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Food pantry opens in Duquesne City Education Center

| Tuesday, April 27, 2010, 12:00 p.m.

For Barbara Arnold, coupons haven't been enough to offset the rising cost of food.

So she made a trip to Duquesne.

The Greater Pittsburgh Community Food Bank on Monday opened a model food pantry in the Duquesne City Education Center.

Opening the pantry in a school might be more convenient for families, many of whom have parents who can only spare time to get food when they drop off and pick up their children, food bank CEO Joyce Rothermel said.

The food bank serves about 105,000 people in an 11-county area in Southwestern Pennsylvania. But food bank officials estimate about 2,500 new families need food each month and that only 15 percent of those eligible to receive food from food banks actually get it.

"The fact is .... the need is growing faster than our ability to respond," Rothermel said. "We need to explore more of these kinds of avenues."

Principal Davaun Barnett said the on-campus food pantry can ease the financial burdens on families. All 472 of the school's students qualify for free lunch.

Rothermel said the food bank would spend the rest of the year studying the center's traffic to gauge Duquesne's needs and see whether the concept can be replicated elsewhere.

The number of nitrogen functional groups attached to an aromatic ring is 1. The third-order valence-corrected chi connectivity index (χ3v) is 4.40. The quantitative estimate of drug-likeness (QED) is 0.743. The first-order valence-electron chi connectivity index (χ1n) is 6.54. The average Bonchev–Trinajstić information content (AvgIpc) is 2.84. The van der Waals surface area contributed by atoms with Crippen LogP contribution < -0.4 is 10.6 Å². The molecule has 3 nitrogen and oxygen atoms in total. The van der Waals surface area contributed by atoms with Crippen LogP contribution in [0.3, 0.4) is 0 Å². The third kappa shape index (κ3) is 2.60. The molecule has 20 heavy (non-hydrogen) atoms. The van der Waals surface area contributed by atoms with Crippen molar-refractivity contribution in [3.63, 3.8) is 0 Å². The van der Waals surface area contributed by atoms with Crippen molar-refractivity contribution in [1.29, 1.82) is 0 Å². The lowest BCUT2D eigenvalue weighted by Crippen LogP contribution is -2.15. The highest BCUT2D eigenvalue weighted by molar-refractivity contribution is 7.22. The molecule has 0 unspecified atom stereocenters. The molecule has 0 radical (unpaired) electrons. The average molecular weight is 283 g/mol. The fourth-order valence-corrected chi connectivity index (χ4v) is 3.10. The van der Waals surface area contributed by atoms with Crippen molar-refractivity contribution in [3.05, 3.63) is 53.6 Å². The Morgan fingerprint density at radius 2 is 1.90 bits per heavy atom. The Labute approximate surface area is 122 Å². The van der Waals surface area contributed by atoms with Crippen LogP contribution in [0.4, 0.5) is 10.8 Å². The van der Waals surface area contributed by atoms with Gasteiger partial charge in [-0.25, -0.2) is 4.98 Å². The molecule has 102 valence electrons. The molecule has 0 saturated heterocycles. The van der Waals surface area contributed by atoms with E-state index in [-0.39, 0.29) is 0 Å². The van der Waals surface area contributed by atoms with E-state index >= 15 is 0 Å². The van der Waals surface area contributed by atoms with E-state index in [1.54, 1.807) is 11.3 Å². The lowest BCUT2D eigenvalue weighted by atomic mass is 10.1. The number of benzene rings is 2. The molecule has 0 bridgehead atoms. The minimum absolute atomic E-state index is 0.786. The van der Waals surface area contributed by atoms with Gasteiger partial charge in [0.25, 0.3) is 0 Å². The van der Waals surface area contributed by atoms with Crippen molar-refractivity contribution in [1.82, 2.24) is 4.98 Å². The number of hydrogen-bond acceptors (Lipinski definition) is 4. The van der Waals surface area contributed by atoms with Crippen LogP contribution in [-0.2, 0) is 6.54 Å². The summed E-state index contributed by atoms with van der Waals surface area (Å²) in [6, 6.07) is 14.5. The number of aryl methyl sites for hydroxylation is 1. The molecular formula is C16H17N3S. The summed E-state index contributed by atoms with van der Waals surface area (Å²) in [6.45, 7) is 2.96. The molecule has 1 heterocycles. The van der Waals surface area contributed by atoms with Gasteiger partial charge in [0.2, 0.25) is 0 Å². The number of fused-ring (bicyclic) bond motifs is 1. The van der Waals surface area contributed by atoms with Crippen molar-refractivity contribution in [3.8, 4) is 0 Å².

Yesterday was Arnold's first visit to a food bank, although money has been tight for several months.

She lives in Clairton, but her daughter, also named Barbara, lives in Duquesne and qualified to get food from the pantry.

The elder Arnold retired from a government cleaning job in 1997, and her husband is weeks from doing the same. Social Security is getting them by.

Arnold and her daughter packed the back seat and trunk of her car with about 100 pounds of bread, potatoes, chicken and ham. She hopes the food can last a couple weeks.

Their food has to support both women, their spouses, four other adult family members and six children, ages 5 months to 7 years.

"Everything has gone up," Arnold said, referring to food prices. "How do they expect people to survive when everything has gotten so expensive?"

Barnett said the pantry is the first step toward a larger plan of transforming the school into a sort of community center, one that eventually will offer public fitness programs, classes for senior citizens and parenting courses.

"We recognize there's a need for all these kinds of services," Barnett said. "Providing food is just the first step."

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